Histoplasma capsulatum On the Web
American Roentgen Ray Society Images of Histoplasma capsulatum
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Histoplasma (bright red, small, circular). PAS diastase stain
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Histoplasma capsulatum is a fungus commonly found in bird and bat fecal material and is the causative agent of histoplasmosis. It belongs to the recently recognized fungal family Ajellomycetaceae. It is dimorphic and switches from a mold-like (filamentous) growth form in the natural habitat to a small budding yeast form in the warm-blooded animal host. It is most prevalent in the Ohio and Mississippi River valleys.
Growth and morphology
- Histoplasma capsulatum is an ascomycetous fungus.
- It is dimorphic and switches from a mold-like (filamentous) growth form in the natural habitat to a small budding yeast form in the host.
- It is potentially sexual, and its sexual state, Ajellomyces capsulatus, can readily be produced in culture, though it has not been directly observed in nature.
- H. capsulatum groups with B. dermatitidis and the South American pathogen Paracoccidioides brasiliensis in the recently recognized fungal family Ajellomycetaceae.
- Histoplasma capsulatum has two mating types "+" and "–", as with B. dermatitidis.
- In its asexual form, the fungus grows as a colonial microfungus strongly similar in macromorphology to B. dermatitidis.
- A microscopic examination shows a marked distinction: H. capsulatum produces two types of conidia, globose macroconidia, 8–15 µm, with distinctive tuberculate or finger-like cell wall ornamentation, and ovoid microconidia, 2–4 µm, which appear smooth or finely roughened.
- It is not clear whether one or both of these conidial types is more important than the other as the principal main infectious particles.
- They form on individual short stalks and readily become airborne when the colony is disturbed.
- Ascomata of the sexual state are 80–250 µm, and are very similar in appearance and anatomy to those described above for B. dermatitidis. The ascospores are similarly minute, averaging 1.5 µm.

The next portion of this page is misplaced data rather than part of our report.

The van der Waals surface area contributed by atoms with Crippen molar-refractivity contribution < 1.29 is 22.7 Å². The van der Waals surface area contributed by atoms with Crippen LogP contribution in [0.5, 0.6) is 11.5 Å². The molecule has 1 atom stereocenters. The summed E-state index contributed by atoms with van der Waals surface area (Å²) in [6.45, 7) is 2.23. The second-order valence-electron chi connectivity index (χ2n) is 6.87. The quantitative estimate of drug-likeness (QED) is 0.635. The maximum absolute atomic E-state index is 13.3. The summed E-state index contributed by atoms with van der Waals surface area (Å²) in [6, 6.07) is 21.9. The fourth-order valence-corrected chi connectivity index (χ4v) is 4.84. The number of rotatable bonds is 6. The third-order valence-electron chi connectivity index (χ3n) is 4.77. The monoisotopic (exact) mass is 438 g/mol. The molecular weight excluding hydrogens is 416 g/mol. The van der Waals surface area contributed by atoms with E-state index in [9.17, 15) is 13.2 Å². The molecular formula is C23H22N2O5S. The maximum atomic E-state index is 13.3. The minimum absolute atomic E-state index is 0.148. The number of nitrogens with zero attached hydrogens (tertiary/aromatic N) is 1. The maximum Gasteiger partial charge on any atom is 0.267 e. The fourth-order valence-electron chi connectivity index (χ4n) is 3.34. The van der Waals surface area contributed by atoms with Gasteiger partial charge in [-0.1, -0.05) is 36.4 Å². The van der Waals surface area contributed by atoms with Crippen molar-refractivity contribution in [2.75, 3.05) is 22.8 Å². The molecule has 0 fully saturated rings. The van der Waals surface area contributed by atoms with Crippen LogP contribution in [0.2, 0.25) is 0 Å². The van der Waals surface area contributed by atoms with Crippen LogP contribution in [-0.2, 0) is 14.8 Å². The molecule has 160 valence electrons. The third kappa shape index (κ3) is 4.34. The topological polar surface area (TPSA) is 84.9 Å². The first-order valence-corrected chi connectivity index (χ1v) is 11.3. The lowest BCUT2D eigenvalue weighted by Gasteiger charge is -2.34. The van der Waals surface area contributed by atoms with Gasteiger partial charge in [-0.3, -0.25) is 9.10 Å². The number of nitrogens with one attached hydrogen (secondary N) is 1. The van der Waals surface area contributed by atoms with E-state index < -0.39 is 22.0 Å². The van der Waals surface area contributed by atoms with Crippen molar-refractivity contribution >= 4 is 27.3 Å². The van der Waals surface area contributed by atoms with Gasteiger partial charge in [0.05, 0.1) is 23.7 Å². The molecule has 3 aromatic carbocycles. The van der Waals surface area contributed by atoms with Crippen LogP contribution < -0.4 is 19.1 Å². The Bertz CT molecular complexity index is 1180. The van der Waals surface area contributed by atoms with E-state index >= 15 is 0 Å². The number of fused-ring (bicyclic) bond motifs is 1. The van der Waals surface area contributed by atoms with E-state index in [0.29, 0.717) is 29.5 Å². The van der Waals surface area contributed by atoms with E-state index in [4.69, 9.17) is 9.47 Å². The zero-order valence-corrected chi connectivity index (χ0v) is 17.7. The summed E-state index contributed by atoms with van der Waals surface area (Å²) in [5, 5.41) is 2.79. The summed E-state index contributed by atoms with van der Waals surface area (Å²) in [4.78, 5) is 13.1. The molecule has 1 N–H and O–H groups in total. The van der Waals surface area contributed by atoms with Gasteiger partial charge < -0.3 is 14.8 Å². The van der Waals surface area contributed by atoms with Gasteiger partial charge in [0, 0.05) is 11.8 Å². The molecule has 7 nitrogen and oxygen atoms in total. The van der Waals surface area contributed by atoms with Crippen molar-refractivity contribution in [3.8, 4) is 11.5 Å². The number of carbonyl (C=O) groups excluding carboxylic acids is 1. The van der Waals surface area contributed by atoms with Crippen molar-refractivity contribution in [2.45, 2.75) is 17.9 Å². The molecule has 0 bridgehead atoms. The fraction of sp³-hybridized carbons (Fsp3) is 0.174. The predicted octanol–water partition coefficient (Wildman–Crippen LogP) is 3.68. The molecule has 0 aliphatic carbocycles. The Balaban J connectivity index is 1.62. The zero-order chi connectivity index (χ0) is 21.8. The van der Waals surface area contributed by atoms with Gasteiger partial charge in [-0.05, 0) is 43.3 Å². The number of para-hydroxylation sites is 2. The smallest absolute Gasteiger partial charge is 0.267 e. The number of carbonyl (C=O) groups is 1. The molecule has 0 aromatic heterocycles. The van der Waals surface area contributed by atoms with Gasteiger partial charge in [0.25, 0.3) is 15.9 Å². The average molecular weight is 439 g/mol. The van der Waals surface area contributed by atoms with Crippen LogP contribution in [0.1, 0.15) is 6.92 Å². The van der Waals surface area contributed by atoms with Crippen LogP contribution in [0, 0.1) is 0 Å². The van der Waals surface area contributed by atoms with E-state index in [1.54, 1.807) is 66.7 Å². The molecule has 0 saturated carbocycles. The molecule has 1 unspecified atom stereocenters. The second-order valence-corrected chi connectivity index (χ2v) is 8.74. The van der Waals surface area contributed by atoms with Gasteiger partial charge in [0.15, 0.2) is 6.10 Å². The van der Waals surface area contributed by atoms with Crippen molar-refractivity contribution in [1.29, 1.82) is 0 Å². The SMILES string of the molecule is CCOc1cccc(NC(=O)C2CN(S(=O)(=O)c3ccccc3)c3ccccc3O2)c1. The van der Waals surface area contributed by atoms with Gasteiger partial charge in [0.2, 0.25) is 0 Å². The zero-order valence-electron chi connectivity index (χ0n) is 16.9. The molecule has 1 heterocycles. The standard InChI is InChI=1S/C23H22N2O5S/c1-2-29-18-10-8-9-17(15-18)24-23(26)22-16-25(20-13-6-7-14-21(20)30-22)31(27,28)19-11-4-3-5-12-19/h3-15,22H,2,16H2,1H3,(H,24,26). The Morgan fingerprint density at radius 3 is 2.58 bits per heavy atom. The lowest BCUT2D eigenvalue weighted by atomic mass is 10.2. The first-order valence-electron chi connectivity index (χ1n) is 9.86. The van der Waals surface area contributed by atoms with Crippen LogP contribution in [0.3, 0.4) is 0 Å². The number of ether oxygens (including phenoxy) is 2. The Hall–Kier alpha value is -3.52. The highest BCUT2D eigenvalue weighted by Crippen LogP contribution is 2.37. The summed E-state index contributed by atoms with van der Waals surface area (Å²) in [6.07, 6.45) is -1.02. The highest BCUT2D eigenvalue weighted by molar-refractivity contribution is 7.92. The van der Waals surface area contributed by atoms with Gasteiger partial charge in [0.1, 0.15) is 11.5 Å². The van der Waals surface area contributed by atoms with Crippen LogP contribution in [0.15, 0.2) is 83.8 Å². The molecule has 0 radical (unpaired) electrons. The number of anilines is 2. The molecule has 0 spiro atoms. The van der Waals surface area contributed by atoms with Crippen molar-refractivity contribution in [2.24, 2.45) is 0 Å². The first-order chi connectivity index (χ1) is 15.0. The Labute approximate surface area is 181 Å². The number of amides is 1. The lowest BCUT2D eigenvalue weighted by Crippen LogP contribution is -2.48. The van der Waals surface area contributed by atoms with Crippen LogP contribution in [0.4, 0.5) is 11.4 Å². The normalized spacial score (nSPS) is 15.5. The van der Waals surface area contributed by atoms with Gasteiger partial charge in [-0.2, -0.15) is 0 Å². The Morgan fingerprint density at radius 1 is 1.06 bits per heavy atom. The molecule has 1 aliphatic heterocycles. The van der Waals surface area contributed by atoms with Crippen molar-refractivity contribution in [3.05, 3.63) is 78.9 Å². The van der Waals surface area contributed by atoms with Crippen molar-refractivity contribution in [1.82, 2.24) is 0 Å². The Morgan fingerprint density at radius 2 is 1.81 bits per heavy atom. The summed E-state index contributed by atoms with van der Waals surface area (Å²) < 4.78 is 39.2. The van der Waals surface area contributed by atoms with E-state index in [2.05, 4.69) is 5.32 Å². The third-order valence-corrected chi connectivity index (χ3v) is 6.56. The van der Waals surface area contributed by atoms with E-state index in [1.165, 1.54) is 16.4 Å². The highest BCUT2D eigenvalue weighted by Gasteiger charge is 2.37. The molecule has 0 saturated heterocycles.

- The budding yeast cells formed in infected tissues are small (ca. 2–4 µm) and are characteristically seen forming in clusters within phagocytic cells, including histiocytes and other macrophages, as well as monocytes.
- The endemic zones of H. capsulatum can be roughly divided into core areas, where the fungus occurs widely in soil or on vegetation contaminated by bird droppings or equivalent organic inputs, and peripheral areas, where the fungus occurs relatively rarely in association with soil but is still found abundantly in heavy accumulations of bat or bird guano in enclosed spaces such as caves, buildings, and hollow trees.
- The principal core area for this species includes the valleys of the Mississippi, Ohio and Potomac rivers in the USA as well as a wide span of adjacent areas extending from Kansas, Illinois, Indiana and Ohio in the north to Mississippi, Louisiana and Texas in the south.
- In some areas, such as Kansas City, skin testing with the histoplasmin antigen preparation shows that 80–90 % of the resident population have an antibody reaction to H. capsulatum, probably indicating prior subclinical infection.
- Northern U.S. states such as Minnesota, Michigan, New York and Vermont are peripheral areas for histoplasmosis, but have scattered counties where 5–19 % of lifetime residents show exposure to H. capsulatum.
- Histoplasma capsulatum appears to be strongly associated with the droppings of certain bird species as well as bats.
- A mixture of these droppings and certain soil types is particularly conducive to proliferation.
- In highly endemic areas there is a strong association with soil under and around chicken houses, and with areas where soil or vegetation has become heavily contaminated with fecal material deposited by flocking birds such as starlings and blackbirds.
- Bird roosting areas that are Histoplasma-free appear to be lower in nitrogen, phosphorus, organic matter and moisture than contaminated roosting areas.
- The guano of gulls and other colonially nesting water-associated birds is rarely connected to histoplasmosis.
- Bat dwellings, including caves, attics and hollow trees, are classic H. capsulatum habitats.
- Histoplasmosis outbreaks are typically associated with cleaning guano accumulations or clearing guano-covered vegetation, or with exploration of bat caves.
- In addition, however, outbreaks may be associated with wind-blown dust liberated by construction projects in endemic areas: a classic outbreak is one associated with intense construction activity, including subway construction, in Montreal in 1963.
- As with blastomycosis, a good understanding of the precise ecological affinities of H. capsulatum is greatly complicated by the difficulty of isolating the fungus directly from nature.
Photomicrograph reveals some of the ultrastructural details exhibited by Histoplasma capsulatum fungal organisms that had been extracted from a Jamaican isolate, which included a number of tuberculate (knobby) spheroidal macroconidia, and diaphanous filamentous hyphae (800X). From Public Health Image Library (PHIL). 
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- "Public Health Image Library (PHIL)".